Of Mundilfæri we learn, on the other hand, that he is the father of the personal Sol and the personal Mani (Vafþrúðnismál 23). This, again, shows that the mythology conceived him as intimately associated with the heavens and with the heavenly bodies. Vigfusson (Dict., 437) has, therefore, with good reason remarked that mundill in Mundilfæri refers to "the veering round or revolution of the heavens." As the father of Sol and Mani, Mundilfæri was a being of divine rank, and as such belonged to the powers of the lower world, where Sol and Mani have their abodes and resting-places. The latter part of the name, -færi, refers to the verb færa, to conduct, to move. Thus he is that power who has to take charge of the revolutions of the starry vault of heaven, and these must be produced by the great möndull, the mill-handle or mill-sweep, since he is called Mundilfæri.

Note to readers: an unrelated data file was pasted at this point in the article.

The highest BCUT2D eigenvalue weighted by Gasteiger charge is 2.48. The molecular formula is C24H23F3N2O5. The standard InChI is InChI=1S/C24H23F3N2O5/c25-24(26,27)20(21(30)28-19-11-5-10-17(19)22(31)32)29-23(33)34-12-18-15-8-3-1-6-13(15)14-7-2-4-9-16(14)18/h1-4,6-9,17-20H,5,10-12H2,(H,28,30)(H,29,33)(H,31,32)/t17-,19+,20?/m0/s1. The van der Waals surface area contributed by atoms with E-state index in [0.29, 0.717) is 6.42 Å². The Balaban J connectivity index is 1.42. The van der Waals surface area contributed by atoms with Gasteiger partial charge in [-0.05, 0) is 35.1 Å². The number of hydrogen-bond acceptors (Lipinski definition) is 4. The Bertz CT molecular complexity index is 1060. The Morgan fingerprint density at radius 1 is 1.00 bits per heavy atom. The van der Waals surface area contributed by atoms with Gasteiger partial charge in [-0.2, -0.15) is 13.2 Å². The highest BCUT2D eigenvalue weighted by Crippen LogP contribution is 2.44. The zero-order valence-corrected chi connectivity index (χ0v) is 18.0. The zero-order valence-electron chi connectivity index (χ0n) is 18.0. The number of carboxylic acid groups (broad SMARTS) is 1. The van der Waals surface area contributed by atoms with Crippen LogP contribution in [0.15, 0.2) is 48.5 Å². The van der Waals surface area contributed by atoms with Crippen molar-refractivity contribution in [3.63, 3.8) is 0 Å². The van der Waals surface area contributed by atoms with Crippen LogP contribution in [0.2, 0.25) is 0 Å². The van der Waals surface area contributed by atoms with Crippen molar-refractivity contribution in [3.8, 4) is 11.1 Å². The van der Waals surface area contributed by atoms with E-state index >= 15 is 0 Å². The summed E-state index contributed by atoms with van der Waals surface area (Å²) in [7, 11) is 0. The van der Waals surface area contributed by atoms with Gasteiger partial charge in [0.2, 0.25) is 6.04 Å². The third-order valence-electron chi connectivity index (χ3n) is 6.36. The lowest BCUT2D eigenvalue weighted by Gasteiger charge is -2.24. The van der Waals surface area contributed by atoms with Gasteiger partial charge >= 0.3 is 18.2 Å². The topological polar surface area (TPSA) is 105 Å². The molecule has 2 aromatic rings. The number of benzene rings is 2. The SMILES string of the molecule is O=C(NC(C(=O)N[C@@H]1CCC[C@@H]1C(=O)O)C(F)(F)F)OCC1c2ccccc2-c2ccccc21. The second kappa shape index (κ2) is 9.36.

The regular motion of the starry firmament and of the sea is, accordingly, produced by the same vast mechanism, the Grotti-mill, the meginverk of the heathen fancy (Grotti-song 11; cp. Egil Skallagrimson's way of using the word, Arinbjarnardrápa 25).[4] The handle extends to the edge of the world, and the nine giantesses, who are compelled to turn the mill, pushing the sweep before them, march along the outer edge of the universe. Thus we get an intelligible idea of what Snæbjörn means when he says that Eyluður's nine women turn the Grotti "along the edge of the earth" (hræra Grótta út fyrir jarðar skauti).


Mundilfæri and Byggvir thus each has his task to perform in connection with the same vast machinery. The one attends to the regular motion of the möndull, the other looks after the mill-stones and the grist.

In the name Eylúður the first part is ey, and the second part is lúður. The name means the "island-mill." Eyludur's nine women are the "nine women of the island-mill." In the same verse, the mill is called skerja Grótti, the Grotti of the skerries. These expressions refer to each other and designate with different words the same idea - the mill that grinds islands and skerries.